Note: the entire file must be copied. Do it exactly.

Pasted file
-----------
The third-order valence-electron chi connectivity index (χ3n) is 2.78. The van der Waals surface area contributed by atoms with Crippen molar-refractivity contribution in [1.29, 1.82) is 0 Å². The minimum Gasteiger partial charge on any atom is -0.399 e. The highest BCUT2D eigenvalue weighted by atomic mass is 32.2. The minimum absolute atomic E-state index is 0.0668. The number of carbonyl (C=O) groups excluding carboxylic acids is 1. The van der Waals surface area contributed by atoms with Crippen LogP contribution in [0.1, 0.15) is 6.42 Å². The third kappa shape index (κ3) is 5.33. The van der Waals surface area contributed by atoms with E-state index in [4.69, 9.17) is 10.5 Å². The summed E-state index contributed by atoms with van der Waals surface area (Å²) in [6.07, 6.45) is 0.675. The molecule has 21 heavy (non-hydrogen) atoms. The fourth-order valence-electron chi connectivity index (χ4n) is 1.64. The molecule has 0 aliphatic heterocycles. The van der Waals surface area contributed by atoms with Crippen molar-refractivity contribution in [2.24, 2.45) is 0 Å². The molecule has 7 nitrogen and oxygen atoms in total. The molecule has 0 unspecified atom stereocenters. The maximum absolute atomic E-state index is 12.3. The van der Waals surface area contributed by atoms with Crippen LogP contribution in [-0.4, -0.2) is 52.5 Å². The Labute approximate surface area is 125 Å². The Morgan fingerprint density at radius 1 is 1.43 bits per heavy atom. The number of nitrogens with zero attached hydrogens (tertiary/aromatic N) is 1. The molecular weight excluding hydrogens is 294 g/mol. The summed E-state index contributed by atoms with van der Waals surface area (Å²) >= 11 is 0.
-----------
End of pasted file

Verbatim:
The third-order valence-electron chi connectivity index (χ3n) is 2.78. The van der Waals surface area contributed by atoms with Crippen molar-refractivity contribution in [1.29, 1.82) is 0 Å². The minimum Gasteiger partial charge on any atom is -0.399 e. The highest BCUT2D eigenvalue weighted by atomic mass is 32.2. The minimum absolute atomic E-state index is 0.0668. The number of carbonyl (C=O) groups excluding carboxylic acids is 1. The van der Waals surface area contributed by atoms with Crippen LogP contribution in [0.1, 0.15) is 6.42 Å². The third kappa shape index (κ3) is 5.33. The van der Waals surface area contributed by atoms with E-state index in [4.69, 9.17) is 10.5 Å². The summed E-state index contributed by atoms with van der Waals surface area (Å²) in [6.07, 6.45) is 0.675. The molecule has 21 heavy (non-hydrogen) atoms. The fourth-order valence-electron chi connectivity index (χ4n) is 1.64. The molecule has 0 aliphatic heterocycles. The van der Waals surface area contributed by atoms with Crippen molar-refractivity contribution in [2.24, 2.45) is 0 Å². The molecule has 7 nitrogen and oxygen atoms in total. The molecule has 0 unspecified atom stereocenters. The maximum absolute atomic E-state index is 12.3. The van der Waals surface area contributed by atoms with Crippen LogP contribution in [-0.4, -0.2) is 52.5 Å². The Labute approximate surface area is 125 Å². The Morgan fingerprint density at radius 1 is 1.43 bits per heavy atom. The number of nitrogens with zero attached hydrogens (tertiary/aromatic N) is 1. The molecular weight excluding hydrogens is 294 g/mol. The summed E-state index contributed by atoms with van der Waals surface area (Å²) >= 11 is 0.